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Lord's Acre Sale: A century of stewardship

At the Lord’s Acre Sale, loving your neighbor may take the form of pumpkins, homemade preserves, fried apple pies or bales of hay.

Those items and more are what United Methodists stock at their annual Lord’s Acre Sales, a decades-old stewardship tradition in U.S. rural areas where gifts from the land and larder transform into a way to meet neighbors’ and communities’ needs.

The history of the Lord’s Acre Sale goes back to 1922 when a Baptist preacher in Georgia challenged his congregation to set aside the harvest from one acre as the annual tithe. A story of how the boil weevil destroyed all area crops in 1923 except the ones designated as the “Lord’s Acre,” and the subsequent article about the incident in Time magazine, propelled the church practice to international acclaim. By 1930, the Lord’s Acre Plan was established, expanding to more than 1000 churches in 20 denominations, including the Methodist church. Lord’s Acre programs have also been created in India, China, Brazil, Mexico and Japan.

“We believe church does not stop at the door, that it goes out into the community,” states Betty Munsey, where she and other members at Central United Methodist Church, have grown, baked and sold items for more than 50 years at the Bland County, Virginia, Lord’s Acre Sale. The money is used to help local folks and make improvements to their church and neighborhood.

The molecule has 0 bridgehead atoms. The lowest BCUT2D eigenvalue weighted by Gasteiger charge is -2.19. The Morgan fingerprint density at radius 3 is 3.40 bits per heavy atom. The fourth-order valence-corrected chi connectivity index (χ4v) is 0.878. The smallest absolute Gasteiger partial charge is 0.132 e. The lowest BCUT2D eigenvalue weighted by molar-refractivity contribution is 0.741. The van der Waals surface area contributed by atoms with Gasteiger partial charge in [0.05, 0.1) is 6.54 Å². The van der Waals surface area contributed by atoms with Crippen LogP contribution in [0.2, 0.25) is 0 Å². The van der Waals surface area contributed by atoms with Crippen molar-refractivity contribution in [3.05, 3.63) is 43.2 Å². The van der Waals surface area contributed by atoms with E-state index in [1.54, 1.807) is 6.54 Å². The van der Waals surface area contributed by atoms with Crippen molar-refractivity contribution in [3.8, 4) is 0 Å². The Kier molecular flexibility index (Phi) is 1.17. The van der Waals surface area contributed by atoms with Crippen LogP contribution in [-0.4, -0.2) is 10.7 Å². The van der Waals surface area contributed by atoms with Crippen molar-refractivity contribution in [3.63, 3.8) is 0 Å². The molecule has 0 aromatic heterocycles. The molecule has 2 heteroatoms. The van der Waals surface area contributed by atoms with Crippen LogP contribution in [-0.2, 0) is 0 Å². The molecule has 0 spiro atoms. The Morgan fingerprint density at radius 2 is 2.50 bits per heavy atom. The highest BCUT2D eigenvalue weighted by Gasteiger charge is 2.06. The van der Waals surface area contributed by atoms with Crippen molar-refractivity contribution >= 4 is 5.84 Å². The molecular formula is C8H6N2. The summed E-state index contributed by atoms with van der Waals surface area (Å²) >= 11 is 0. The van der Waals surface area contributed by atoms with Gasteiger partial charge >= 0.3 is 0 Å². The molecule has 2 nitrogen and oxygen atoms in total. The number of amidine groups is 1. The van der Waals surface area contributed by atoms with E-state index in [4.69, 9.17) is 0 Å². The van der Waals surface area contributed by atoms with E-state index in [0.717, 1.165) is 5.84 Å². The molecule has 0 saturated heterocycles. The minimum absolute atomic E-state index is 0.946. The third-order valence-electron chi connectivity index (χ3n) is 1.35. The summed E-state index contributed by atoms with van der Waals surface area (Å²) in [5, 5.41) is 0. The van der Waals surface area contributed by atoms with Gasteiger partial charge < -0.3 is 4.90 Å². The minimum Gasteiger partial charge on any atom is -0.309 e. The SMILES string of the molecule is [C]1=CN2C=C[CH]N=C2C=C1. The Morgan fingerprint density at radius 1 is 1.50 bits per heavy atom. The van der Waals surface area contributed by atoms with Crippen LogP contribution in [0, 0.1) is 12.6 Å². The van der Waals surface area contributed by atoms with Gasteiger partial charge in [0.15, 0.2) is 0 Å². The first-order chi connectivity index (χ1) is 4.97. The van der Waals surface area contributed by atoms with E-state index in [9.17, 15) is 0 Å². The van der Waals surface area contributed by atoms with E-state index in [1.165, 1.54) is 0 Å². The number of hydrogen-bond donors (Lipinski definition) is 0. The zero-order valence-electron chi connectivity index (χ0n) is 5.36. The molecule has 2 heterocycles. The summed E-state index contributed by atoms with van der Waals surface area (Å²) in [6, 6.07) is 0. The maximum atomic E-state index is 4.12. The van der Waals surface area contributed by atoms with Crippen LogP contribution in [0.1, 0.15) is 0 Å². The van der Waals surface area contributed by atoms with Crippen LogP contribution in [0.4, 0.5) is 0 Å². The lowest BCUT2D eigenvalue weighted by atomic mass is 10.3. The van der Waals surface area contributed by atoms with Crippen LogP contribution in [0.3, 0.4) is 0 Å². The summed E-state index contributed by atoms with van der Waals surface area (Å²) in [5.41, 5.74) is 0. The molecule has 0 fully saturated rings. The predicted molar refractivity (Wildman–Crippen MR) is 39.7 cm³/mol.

Whether it’s donating coats to children or funding a special youth project, Katie Gamble, a member at Red Oak United Methodist Church in Ceres, Va., says participating in the Lord’s Acre Sale is a God-endorsed mission. 

“We’re called to work for the Lord, so when you’re working for Lord’s Acre and all of the projects that are going on, ultimately that funding goes into things that the Lord would certainly approve of,” she explains.

Since the mid-1970s, members at Elm Hill United Methodist Church in Rogersville, Missouri, have auctioned cream pies, hot sauce, loads of wood, quilts and livestock and more. The proceeds always benefit local community outreach. The event, however, comes with an additional benefit.

 “People in our rural community support the auction because they know we support them and others in need,” says Allen Roller, longtime member at Elm Grove UMC. “They come for a good cause, but it’s also  somewhat of a reunion now. They come back to see friends and family.”

It’s all hands on deck with members at First United Methodist Church at Van Alstyne, Texas, spending months baking and making crafts to sell at its annual Lord’s Acre Harvest Festival. More than $100,000 has been raised to support local and global missions.

“Our prayer is that these funds will serve those in need and further God's kingdom here on earth,” Debbie Herndon Nance said.

Munsey says the Lord’s Acre Sale sends an important evangelism message too.

“We look and we are aware of our neighbors’ problems and we reach out to them,” Munsey points out. “So the Lord’s Acre also is an example to people who are not active in the church to what church is.”

Crystal Caviness works for at United Methodist Communications. Contact her by email or at 615-742-5138.

This content was published December 17, 2021.

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